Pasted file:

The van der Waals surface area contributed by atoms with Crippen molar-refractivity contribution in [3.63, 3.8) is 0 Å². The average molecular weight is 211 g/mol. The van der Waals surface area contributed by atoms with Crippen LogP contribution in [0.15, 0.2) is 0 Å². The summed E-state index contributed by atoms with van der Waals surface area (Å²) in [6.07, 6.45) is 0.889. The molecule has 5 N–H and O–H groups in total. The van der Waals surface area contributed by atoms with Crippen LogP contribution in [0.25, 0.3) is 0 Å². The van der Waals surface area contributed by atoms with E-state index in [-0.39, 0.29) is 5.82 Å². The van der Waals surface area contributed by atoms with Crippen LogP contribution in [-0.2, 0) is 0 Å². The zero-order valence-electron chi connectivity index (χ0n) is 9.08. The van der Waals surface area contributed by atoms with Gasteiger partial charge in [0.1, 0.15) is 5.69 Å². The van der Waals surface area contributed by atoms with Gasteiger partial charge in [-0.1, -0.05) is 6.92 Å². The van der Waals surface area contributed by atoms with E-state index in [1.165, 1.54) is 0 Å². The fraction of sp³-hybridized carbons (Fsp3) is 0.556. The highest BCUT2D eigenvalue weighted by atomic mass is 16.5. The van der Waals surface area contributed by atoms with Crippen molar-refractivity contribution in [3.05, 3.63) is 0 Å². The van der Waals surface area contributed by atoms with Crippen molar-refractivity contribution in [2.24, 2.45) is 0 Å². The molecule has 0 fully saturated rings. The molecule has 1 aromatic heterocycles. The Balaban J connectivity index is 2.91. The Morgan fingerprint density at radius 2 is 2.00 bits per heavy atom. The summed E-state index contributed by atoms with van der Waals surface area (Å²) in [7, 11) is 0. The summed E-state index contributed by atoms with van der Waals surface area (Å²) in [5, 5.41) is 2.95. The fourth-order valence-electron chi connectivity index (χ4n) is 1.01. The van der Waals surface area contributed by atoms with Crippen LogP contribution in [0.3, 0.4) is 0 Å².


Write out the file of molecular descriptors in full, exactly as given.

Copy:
The van der Waals surface area contributed by atoms with Crippen molar-refractivity contribution in [3.63, 3.8) is 0 Å². The average molecular weight is 211 g/mol. The van der Waals surface area contributed by atoms with Crippen LogP contribution in [0.15, 0.2) is 0 Å². The summed E-state index contributed by atoms with van der Waals surface area (Å²) in [6.07, 6.45) is 0.889. The molecule has 5 N–H and O–H groups in total. The van der Waals surface area contributed by atoms with Crippen LogP contribution in [0.25, 0.3) is 0 Å². The van der Waals surface area contributed by atoms with E-state index in [-0.39, 0.29) is 5.82 Å². The van der Waals surface area contributed by atoms with Crippen LogP contribution in [-0.2, 0) is 0 Å². The zero-order valence-electron chi connectivity index (χ0n) is 9.08. The van der Waals surface area contributed by atoms with Gasteiger partial charge in [0.1, 0.15) is 5.69 Å². The van der Waals surface area contributed by atoms with Gasteiger partial charge in [-0.1, -0.05) is 6.92 Å². The van der Waals surface area contributed by atoms with E-state index in [1.165, 1.54) is 0 Å². The fraction of sp³-hybridized carbons (Fsp3) is 0.556. The highest BCUT2D eigenvalue weighted by atomic mass is 16.5. The van der Waals surface area contributed by atoms with Crippen molar-refractivity contribution in [3.05, 3.63) is 0 Å². The van der Waals surface area contributed by atoms with Crippen molar-refractivity contribution in [2.24, 2.45) is 0 Å². The molecule has 0 fully saturated rings. The molecule has 1 aromatic heterocycles. The Balaban J connectivity index is 2.91. The Morgan fingerprint density at radius 2 is 2.00 bits per heavy atom. The summed E-state index contributed by atoms with van der Waals surface area (Å²) in [7, 11) is 0. The summed E-state index contributed by atoms with van der Waals surface area (Å²) in [5, 5.41) is 2.95. The fourth-order valence-electron chi connectivity index (χ4n) is 1.01. The van der Waals surface area contributed by atoms with Crippen LogP contribution in [0.3, 0.4) is 0 Å².